Who is the 'promoter' as per the Real Estate Law?
The Act covers all private and public bodies that develop real estate projects for sale. Therefore, the development authorities and housing boards are also in its fold. It also mentions, “where the person who constructs or converts a building into apartments or develops a plot for sale and the person who sells apartments or plots are different persons, both shall be deemed to be the promoters and shall be jointly liable as such for the functions and responsibilities specified, under this Act or the rules and regulations made thereunder”. Therefore, it stands true in cases where a joint development is in question.
If the 'promoter' or 'allottee' defaults, what is the rate of payment payable?
Rate of interest payable by either the promoter or allottee is the same. It has to be specified by the appropriate government in the rules.
What if the Regulatory Authority does not respond?
Section 5 of the Act provides that the Authority has to decide on the application within 30 days of its receipt. It further provides that in case the Authority fails to take a decision within the said period of 30 days, the project shall be deemed to be registered.
What is the 'escrow account' and 'separate account'?
Section 4(2)(l)(D) provides that the promoter shall maintain a 'separate account' for every project undertaken by him wherein seventy percent of the money received from the allottees shall be deposited for the purposes of land purchase and construction. The account has to be self-maintained and is not an escrow account requiring the approval of the Authority for withdrawal. Section 4(2)(l)(D) clearly provides that the funds can only be used for construction and land cost.
When can the promoter withdraw the money from the separate account?
The promoter is required to withdraw the amounts from the separate account, to cover the cost of the project, in proportion to the percentage of completion of the project. In addition, the promoter is permitted to withdraw from the separate account after it is certified by an engineer, an architect and a chartered accountant in practice that the withdrawal is in proportion to the percentage of completion of the project.
Also read: RERA's Warranty Clause Will Strengthen Homebuyer-Developer Ties
Who else is under the purview?
Section 2(zm) defines the term 'real estate agents', which is a very broad and inclusive definition and covers all from of agencies involved in sale and purchase of projects, registered under the Act. Consequently, web-portals etc. engaged in selling plots or apartments are also covered under the Act and are required to comply with the duties and responsibilities as provided therein including under the Rules and regulations made thereunder.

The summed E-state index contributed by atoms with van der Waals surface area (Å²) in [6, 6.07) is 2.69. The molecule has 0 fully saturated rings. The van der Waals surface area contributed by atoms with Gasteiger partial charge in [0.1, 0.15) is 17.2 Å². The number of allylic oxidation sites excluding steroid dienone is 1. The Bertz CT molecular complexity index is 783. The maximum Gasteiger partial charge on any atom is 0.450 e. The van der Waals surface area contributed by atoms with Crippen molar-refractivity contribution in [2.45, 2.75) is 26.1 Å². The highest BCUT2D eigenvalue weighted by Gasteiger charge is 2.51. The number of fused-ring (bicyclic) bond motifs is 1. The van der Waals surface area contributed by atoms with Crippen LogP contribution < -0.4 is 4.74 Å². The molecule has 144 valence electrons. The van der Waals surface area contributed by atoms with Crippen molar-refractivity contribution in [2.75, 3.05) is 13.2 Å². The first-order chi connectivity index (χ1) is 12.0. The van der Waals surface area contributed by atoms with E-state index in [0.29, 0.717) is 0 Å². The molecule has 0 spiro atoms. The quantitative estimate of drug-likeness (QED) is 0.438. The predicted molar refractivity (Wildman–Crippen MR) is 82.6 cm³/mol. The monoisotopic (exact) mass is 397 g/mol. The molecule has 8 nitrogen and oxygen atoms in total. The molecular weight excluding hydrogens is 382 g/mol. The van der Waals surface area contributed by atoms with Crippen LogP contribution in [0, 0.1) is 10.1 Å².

Also read: RERA Could Strengthen The Role Of A Broker In India
What is the obligation of the promoter as regards insurance of real estate project?
The promoter is required to seek an insurance of the real estate project towards title of the land and towards construction of the project. This provision shall only come into effect after and in the manner as may be notified by the appropriate government.
Are the civil courts and consumer forums barred from entertaining disputes under the Act?
As per section 79 of the Act civil courts are barred from entertaining disputes (suits or proceedings) in respect of matters which the Authority or the adjudicating officer or the Appellate Tribunal is empowered under the Act to determine. However, the consumer forums (National, State or District) have not been barred from the ambit of the Act. Section 71 proviso permits the complainant to withdraw his complaint as regards matters under sections 12, 14, 18 and 19, from the consumer forum and file it with the adjudicating officer appointed under the Act.
What is the punishment prescribed for non-compliance of the orders of the Appellate Tribunal by the promoter?
As per section 64 if the promoter fails to comply with the orders of the Appellate Tribunal, he shall be liable to a penalty for every day of default, which may cumulative extend up to
ten percent of the estimated cost of the real estate project or with imprisonment for a term which may extend up to three years or with both.
What is the punishment prescribed for non-compliance of the orders of the Appellate Tribunal by the allottee?
As per section 68, if the allottee fails to comply with the orders of the Appellate Tribunal, he shall be liable to a penalty for every day of default, which may cumulative extend up to ten percent of the cost of the plot/apartment or with imprisonment for a term which may extend up to one year or with both.
Also read: Are We Prepared To Implement Real Estate Law?
Source: Ministry of Housing & Urban Poverty Alleviation, Government of India